CHAPTER I: "THE RELIGION OF NUMA"
 As, in the triumph of Christianity, the old religion lingered latest in the country, and died out at last as but paganism—the religion of the villagers, before the advance of the Christian Church; so, in an earlier century, it was in places remote from town-life that the older and purer forms of paganism itself had survived the longest. While, in Rome, new religions had arisen with bewildering complexity around the dying old one, the earlier and simpler patriarchal religion, "the religion of Numa," as people loved to fancy, lingered on with little change amid the pastoral life, out of the habits and sentiment of which so much of it had grown. Glimpses of such a survival we may catch below the merely artificial attitudes of Latin pastoral poetry; in Tibullus especially, who has preserved for us many poetic details of old Roman religious usage.
At mihi contingat patrios celebrare Penates,Reddereque antiquo menstrua thura Lari:
 —he prays, with unaffected seriousness. Something liturgical, with repetitions of a consecrated form of words, is traceable in one of his elegies, as part of the order of a birthday sacrifice. The hearth, from a spark of which, as one form of old legend related, the child Romulus had been miraculously born, was still indeed an altar; and the worthiest sacrifice to the gods the perfect physical sanity of the young men and women, which the scrupulous ways of that religion of the hearth had tended to maintain. A religion of usages and sentiment rather than of facts and belief, and attached to very definite things and places—the oak of immemorial age, the rock on the heath fashioned by weather as if by some dim human art, the shadowy grove of ilex, passing into which one exclaimed involuntarily, in consecrated phrase, Deity is in this Place! Numen Inest!—it was in natural harmony with the temper of a quiet people amid the spectacle of rural life, like that simpler faith between man and man, which Tibullus expressly connects with the period when, with an inexpensive worship, the old wooden gods had been still pressed for room in their homely little shrines.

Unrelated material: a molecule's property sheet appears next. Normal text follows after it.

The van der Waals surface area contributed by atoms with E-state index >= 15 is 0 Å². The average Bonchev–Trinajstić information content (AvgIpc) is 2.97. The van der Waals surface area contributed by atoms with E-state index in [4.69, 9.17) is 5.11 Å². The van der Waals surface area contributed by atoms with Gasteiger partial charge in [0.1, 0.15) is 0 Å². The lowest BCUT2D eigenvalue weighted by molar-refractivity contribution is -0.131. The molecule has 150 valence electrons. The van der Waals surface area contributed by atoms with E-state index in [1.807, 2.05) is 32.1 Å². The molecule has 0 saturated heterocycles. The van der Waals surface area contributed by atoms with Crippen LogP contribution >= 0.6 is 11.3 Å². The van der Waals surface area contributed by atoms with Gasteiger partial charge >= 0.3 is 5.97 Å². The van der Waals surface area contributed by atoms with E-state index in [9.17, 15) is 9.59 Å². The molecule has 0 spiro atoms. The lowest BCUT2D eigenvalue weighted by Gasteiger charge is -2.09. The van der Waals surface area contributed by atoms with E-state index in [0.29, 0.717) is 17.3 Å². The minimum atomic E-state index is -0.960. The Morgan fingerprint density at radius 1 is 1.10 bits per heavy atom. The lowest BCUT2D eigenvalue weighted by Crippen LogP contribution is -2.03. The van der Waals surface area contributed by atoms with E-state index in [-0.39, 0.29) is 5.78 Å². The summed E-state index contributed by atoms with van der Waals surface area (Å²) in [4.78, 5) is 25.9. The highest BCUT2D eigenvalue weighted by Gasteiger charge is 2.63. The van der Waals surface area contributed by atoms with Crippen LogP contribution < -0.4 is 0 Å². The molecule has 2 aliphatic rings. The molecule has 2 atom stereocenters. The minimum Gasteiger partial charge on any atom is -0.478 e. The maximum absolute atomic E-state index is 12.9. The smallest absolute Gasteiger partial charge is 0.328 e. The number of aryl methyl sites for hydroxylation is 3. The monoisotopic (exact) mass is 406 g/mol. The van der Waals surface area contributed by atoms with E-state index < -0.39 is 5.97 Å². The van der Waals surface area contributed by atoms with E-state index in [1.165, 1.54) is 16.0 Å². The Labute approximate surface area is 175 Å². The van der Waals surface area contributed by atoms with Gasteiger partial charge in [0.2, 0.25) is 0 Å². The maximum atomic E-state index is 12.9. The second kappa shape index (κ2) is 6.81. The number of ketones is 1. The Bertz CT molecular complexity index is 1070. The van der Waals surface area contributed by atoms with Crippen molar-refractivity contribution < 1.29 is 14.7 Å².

And about the time when the dying Antoninus Pius ordered his golden image of Fortune to be carried into the chamber of his successor (now about to test the truth of the old Platonic contention, that the world would at last find itself  happy, could it detach some reluctant philosophic student from the more desirable life of celestial contemplation, and compel him to rule it), there was a boy living in an old country-house, half farm, half villa, who, for himself, recruited that body of antique traditions by a spontaneous force of religious veneration such as had originally called them into being. More than a century and a half had past since Tibullus had written; but the restoration of religious usages, and their retention where they still survived, was meantime come to be the fashion through the influence of imperial example; and what had been in the main a matter of family pride with his father, was sustained by a native instinct of devotion in the young Marius....